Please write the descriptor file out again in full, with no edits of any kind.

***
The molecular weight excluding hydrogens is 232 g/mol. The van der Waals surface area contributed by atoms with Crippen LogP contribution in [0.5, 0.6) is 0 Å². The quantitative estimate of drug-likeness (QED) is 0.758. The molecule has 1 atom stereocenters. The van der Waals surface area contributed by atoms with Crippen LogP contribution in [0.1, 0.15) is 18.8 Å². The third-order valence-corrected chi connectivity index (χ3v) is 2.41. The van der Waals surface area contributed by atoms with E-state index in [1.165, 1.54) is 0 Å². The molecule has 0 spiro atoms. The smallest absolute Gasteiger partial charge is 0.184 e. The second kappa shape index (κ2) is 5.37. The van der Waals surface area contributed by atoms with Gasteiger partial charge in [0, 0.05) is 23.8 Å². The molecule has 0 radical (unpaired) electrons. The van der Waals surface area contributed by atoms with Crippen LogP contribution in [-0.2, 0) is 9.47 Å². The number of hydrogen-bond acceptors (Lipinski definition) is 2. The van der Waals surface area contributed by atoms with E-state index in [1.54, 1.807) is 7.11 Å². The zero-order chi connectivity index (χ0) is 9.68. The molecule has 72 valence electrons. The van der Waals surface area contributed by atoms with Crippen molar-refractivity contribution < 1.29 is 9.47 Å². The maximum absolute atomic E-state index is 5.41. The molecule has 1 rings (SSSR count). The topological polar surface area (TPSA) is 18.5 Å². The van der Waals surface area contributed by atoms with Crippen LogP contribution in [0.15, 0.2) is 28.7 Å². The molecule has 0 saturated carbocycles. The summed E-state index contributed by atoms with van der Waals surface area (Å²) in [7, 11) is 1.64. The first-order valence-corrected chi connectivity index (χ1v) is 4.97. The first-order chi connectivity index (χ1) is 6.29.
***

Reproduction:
The molecular weight excluding hydrogens is 232 g/mol. The van der Waals surface area contributed by atoms with Crippen LogP contribution in [0.5, 0.6) is 0 Å². The quantitative estimate of drug-likeness (QED) is 0.758. The molecule has 1 atom stereocenters. The van der Waals surface area contributed by atoms with Crippen LogP contribution in [0.1, 0.15) is 18.8 Å². The third-order valence-corrected chi connectivity index (χ3v) is 2.41. The van der Waals surface area contributed by atoms with E-state index in [1.165, 1.54) is 0 Å². The molecule has 0 spiro atoms. The smallest absolute Gasteiger partial charge is 0.184 e. The second kappa shape index (κ2) is 5.37. The van der Waals surface area contributed by atoms with Gasteiger partial charge in [0, 0.05) is 23.8 Å². The molecule has 0 radical (unpaired) electrons. The van der Waals surface area contributed by atoms with Crippen LogP contribution in [-0.2, 0) is 9.47 Å². The number of hydrogen-bond acceptors (Lipinski definition) is 2. The van der Waals surface area contributed by atoms with E-state index in [1.54, 1.807) is 7.11 Å². The zero-order chi connectivity index (χ0) is 9.68. The molecule has 72 valence electrons. The van der Waals surface area contributed by atoms with Crippen molar-refractivity contribution < 1.29 is 9.47 Å². The maximum absolute atomic E-state index is 5.41. The molecule has 1 rings (SSSR count). The topological polar surface area (TPSA) is 18.5 Å². The van der Waals surface area contributed by atoms with Crippen LogP contribution in [0.15, 0.2) is 28.7 Å². The molecule has 0 saturated carbocycles. The summed E-state index contributed by atoms with van der Waals surface area (Å²) in [7, 11) is 1.64. The first-order valence-corrected chi connectivity index (χ1v) is 4.97. The first-order chi connectivity index (χ1) is 6.29.